This is a guest post by Thomas Stone
Political risk effects markets. Whether we like it or not, functioning economies live in symbiosis with functioning governments. In West Africa, however, there is a third factor: football.
You’ve got international trade and businesses on the one hand, political players on the other hand…and then on the third hand you’ve got the football club.
In 2006, rebel forces in the north and government forces in the south of Ivory Coast called a ceasefire when the national Football club—nicknamed Les Éléphants (‘The Elephants’)—qualified for the World Cup. The staccato barking of Kalashnikovs which had previously punctuated the days and nights outside of Abidijan stopped. Gbagbo caved to the pleas of the Ivorian football federation and went back to the table to restart peace-talks with the rebels. For all intents and purposes—at least in the mind of Gbagbo—the civil war ended; because of a football team.
The Elephants didn’t make it past the group stage in Germany in 2007, and they again failed to push through the group stage last year in South Africa. The Elephants wiped the floor with North Korea only to be defeated by Brazil. A few months later, the conflict began again.
Even as Gbagbo departs from his illicit Presidency and Outtara takes on the mantle, Ivory Coast’s position as the world’s top exporter of cocoa is under threat—due in no small part to the violence of recent months which interrupted production.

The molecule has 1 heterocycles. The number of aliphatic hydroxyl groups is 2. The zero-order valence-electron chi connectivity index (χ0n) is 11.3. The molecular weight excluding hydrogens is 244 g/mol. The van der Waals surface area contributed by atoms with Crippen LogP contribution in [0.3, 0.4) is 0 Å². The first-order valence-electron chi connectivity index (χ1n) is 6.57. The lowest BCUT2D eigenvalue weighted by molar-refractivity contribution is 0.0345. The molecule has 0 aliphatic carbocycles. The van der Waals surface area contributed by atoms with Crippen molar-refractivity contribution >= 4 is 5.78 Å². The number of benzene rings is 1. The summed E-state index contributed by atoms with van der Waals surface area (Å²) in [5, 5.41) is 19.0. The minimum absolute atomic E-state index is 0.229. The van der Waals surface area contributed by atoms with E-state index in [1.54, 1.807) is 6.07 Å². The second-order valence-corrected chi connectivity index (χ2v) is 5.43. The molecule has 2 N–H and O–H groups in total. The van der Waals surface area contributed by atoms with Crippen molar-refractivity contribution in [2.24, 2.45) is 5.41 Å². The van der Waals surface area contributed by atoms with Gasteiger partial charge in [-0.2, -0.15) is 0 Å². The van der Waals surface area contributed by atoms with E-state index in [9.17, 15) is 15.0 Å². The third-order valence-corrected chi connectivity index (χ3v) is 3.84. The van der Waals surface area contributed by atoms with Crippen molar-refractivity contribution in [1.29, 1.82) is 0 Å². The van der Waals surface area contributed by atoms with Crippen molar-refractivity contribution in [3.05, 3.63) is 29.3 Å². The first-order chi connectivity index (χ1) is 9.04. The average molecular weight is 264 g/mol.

Just a few miles north of the border Ivory Coast-Liberia border, in Monrovia, George Weah is preparing to run for President in Liberia against Ellen Johnson-Sirleaf. George Weah—FIFA World Player of the Year in 1995, and perhaps the greatest footballer ever to come onto the world-stage out of Africa 1995—was defeated by Sirleaf in 1995, but he has continued to be a major player and a humanitarian presence in the region; sponsoring education through football programs in one of the most shell-shocked countries in the world. He’s used his influence in a positive way throughout the recent conflict. Whatever the outcome of the election in Liberia this year, it looks like George Weah has traded in his cleats for wingtips for good.
At a time of unusually high volatility in across Africa and the Middle-East, we would all do well to consider the connection between functioning economies, sane government and ‘soccer’(as the Americans call it). Regional sports teams may just be a metaphor for the performance-capacity, competitiveness, and raw talent of the community that they represent. But then after all: currencies are sort of a complex system of metaphors as well—aren’t they? And pride in the local ‘football team’ (whether it be the Elephants in Abidijan, or the Colts in Indianapolis) forms a foundation and a model for teamwork in the community that loves them, supports them, and writes their paychecks.
Thomas Stone is a contributing author at Pom Poms and Cigars.